I am pleased to be here. Before I respond to the Senator's questions, I should explain briefly that the document submitted consists of a civic response to what the committee requested, particularly in respect of carbon sequestration and leakage. Some press reports are attached to the document concerning green washing and the warning that former EU Agriculture Commissioner, Mr. Phil Hogan, delivered to Ireland and in respect of the situation in the Netherlands. There is also a comprehensive document that was produced by a coalition of 72 civil society organisations, including faith and justice groups and the leading global development organisations involved in Ireland, who have endorsed the document.
Quite rightly, the Senator said that when approaching the issue of agriculture and food sustainability, we must take a global overview. To start with, An Taisce does that as an organisation. Our president is Fr. Sean McDonagh, who is a Columban missionary and has written extensively on ethics in a number of books and was part of the advisory group to Pope Francis on the Laudato Si' encyclical letter on climate, the future of the planet and caring for the earth. An Taisce, as an NGO, is affiliated to 70 international trusts across the world, as well as to coalitions of environmental organisations across Europe.
Environmental NGOs are mandated under the UN Aarhus Convention to work in all areas of environmental advocacy. That extends from being involved in education and public awareness to also being involved in the public participation and consultation process, whatever the planning and appeal processes may be in the individual country concerned. There is also a specific legal mandate under the Aarhus Convention, which has been converted into European law, to give status to environmental organisations, and indeed to concerned citizens in general, to participate in the planning decision and strategic policymaking, whether it is at national, regional or local level and in individual decision making. That includes making submissions to local authorities, appeal bodies and taking judicial actions. All of these are fully commensurate with the role of environmental organisations and have been recognised by the EU.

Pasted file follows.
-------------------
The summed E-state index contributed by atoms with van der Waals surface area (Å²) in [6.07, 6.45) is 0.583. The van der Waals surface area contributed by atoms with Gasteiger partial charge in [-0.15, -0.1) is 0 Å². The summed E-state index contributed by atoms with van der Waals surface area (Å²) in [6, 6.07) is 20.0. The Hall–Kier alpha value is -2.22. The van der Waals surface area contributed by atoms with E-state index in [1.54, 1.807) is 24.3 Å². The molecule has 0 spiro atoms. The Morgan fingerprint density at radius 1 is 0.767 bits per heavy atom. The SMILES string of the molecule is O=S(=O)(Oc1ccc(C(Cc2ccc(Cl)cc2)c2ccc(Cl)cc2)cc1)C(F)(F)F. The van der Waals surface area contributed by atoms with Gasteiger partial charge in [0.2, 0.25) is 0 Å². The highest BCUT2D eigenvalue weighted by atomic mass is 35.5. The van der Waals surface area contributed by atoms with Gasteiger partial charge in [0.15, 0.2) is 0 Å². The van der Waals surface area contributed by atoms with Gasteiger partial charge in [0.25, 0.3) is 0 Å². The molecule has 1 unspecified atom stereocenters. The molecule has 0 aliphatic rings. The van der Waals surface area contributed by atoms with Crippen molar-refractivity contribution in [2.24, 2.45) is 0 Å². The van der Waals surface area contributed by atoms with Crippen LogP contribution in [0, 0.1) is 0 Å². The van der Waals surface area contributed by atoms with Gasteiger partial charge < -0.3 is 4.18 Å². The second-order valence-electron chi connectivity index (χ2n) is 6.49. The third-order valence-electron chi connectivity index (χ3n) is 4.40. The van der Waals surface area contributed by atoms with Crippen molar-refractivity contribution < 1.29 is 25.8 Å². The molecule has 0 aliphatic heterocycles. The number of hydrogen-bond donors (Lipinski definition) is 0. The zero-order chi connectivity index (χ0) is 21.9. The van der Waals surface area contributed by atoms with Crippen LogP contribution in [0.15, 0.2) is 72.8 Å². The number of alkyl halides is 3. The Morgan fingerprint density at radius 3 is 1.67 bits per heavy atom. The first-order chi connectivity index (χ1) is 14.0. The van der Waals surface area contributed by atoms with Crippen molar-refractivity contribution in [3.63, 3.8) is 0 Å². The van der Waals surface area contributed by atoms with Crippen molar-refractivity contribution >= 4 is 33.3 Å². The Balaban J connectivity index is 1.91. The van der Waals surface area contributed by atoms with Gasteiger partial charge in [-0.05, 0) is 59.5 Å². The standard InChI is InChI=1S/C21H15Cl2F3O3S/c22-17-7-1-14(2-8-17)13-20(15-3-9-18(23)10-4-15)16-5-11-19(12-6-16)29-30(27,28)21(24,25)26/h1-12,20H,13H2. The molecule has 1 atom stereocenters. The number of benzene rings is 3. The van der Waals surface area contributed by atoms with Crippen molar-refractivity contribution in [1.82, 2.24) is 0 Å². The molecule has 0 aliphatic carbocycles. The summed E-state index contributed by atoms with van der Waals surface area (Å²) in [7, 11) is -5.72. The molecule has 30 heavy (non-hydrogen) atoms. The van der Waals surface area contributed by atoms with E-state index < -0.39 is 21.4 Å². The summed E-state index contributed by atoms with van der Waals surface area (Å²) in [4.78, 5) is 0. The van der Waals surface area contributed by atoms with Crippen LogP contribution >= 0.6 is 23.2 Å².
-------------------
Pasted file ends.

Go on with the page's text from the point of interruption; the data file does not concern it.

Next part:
I should point out that it is often said that when An Taisce makes a submission in a planning application process, which is a legal entitlement to all citizens, that we do so in the form of objections. The word "objections" will not appear in a submission. We will make a submission that will be informed by the sustainable development goals, policies to which the Irish Government has signed up, the Paris Agreement and European directives on the protection of public health, water, air quality and nature, on which we all depend for a living planet.
When we make submissions on an individual planning application relating to agriculture - I note concerns were raised in this regard by one of the farming organisations recently - we often find that something gets reported in the media and then gets circulated with an inaccurate phrase used. Other people then hear and repeat this word, "objections". That is not the case at all. We are raising legitimate concerns that any individual or environmental organisation would be expected to do, particularly focused on public and human health. The strategic environmental assessment directive includes a series of considerations. One overarching element, which has been transcribed into Irish law and regulations, is consideration of human health. It is also an overarching consideration in the UN's sustainable development goals, SDGs.
When we make a planning submission, especially on an agriculture matter, we will raise the issue of how the application will address and mitigate ammonia air pollution issues. As Ireland has exceeded the EU mandatory threshold for ammonia since 2016, we clearly have not had a regulatory regime in place that has addressed that issue. If that had been done, this would not have happened. When we are examining further applications for agricultural intensification, which is 99% caused by ammonia, we will be looking at what management and mitigation measures are in place in that regard, because ammonia is a public health issue. As it has an immediate impact on the area around an intensive agricultural facility, it is an immediate public health concern to people in the area who are directly affected and to neighbours. It is also a wider public health concern in respect of the general receiving environment. Ammonia interacts with other forms of pollution, such as traffic and chimney pollution and that is increasingly showing up in the data and this would be a public health concern.